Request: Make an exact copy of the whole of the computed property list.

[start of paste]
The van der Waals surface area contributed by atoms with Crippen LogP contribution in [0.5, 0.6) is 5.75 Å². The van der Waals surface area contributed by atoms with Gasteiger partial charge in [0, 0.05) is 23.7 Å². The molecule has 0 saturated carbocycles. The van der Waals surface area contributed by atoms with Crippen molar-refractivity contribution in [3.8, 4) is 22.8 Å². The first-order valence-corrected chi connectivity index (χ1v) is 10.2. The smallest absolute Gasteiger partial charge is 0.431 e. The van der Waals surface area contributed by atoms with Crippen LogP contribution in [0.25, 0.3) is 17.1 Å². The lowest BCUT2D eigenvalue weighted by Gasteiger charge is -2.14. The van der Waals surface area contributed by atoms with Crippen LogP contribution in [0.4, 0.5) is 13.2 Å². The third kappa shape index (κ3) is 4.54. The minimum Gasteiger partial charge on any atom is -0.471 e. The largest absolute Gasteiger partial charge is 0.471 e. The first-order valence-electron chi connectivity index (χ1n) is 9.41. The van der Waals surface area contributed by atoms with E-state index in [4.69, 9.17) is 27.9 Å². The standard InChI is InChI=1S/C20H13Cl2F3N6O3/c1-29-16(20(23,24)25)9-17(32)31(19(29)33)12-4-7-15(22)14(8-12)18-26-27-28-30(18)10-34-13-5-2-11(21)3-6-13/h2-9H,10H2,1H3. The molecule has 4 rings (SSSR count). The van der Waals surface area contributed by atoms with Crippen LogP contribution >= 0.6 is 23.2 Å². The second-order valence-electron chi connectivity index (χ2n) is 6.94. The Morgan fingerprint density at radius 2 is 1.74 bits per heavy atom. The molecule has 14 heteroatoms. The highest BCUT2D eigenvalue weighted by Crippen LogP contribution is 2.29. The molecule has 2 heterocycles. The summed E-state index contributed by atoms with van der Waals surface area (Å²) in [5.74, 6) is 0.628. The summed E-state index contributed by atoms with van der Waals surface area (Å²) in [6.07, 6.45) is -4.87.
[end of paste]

The van der Waals surface area contributed by atoms with Crippen LogP contribution in [0.5, 0.6) is 5.75 Å². The van der Waals surface area contributed by atoms with Gasteiger partial charge in [0, 0.05) is 23.7 Å². The molecule has 0 saturated carbocycles. The van der Waals surface area contributed by atoms with Crippen molar-refractivity contribution in [3.8, 4) is 22.8 Å². The first-order valence-corrected chi connectivity index (χ1v) is 10.2. The smallest absolute Gasteiger partial charge is 0.431 e. The van der Waals surface area contributed by atoms with Crippen LogP contribution in [0.25, 0.3) is 17.1 Å². The lowest BCUT2D eigenvalue weighted by Gasteiger charge is -2.14. The van der Waals surface area contributed by atoms with Crippen LogP contribution in [0.4, 0.5) is 13.2 Å². The third kappa shape index (κ3) is 4.54. The minimum Gasteiger partial charge on any atom is -0.471 e. The largest absolute Gasteiger partial charge is 0.471 e. The first-order valence-electron chi connectivity index (χ1n) is 9.41. The van der Waals surface area contributed by atoms with E-state index in [4.69, 9.17) is 27.9 Å². The standard InChI is InChI=1S/C20H13Cl2F3N6O3/c1-29-16(20(23,24)25)9-17(32)31(19(29)33)12-4-7-15(22)14(8-12)18-26-27-28-30(18)10-34-13-5-2-11(21)3-6-13/h2-9H,10H2,1H3. The molecule has 4 rings (SSSR count). The van der Waals surface area contributed by atoms with Crippen LogP contribution >= 0.6 is 23.2 Å². The second-order valence-electron chi connectivity index (χ2n) is 6.94. The Morgan fingerprint density at radius 2 is 1.74 bits per heavy atom. The molecule has 14 heteroatoms. The highest BCUT2D eigenvalue weighted by Crippen LogP contribution is 2.29. The molecule has 2 heterocycles. The summed E-state index contributed by atoms with van der Waals surface area (Å²) in [5.74, 6) is 0.628. The summed E-state index contributed by atoms with van der Waals surface area (Å²) in [6.07, 6.45) is -4.87.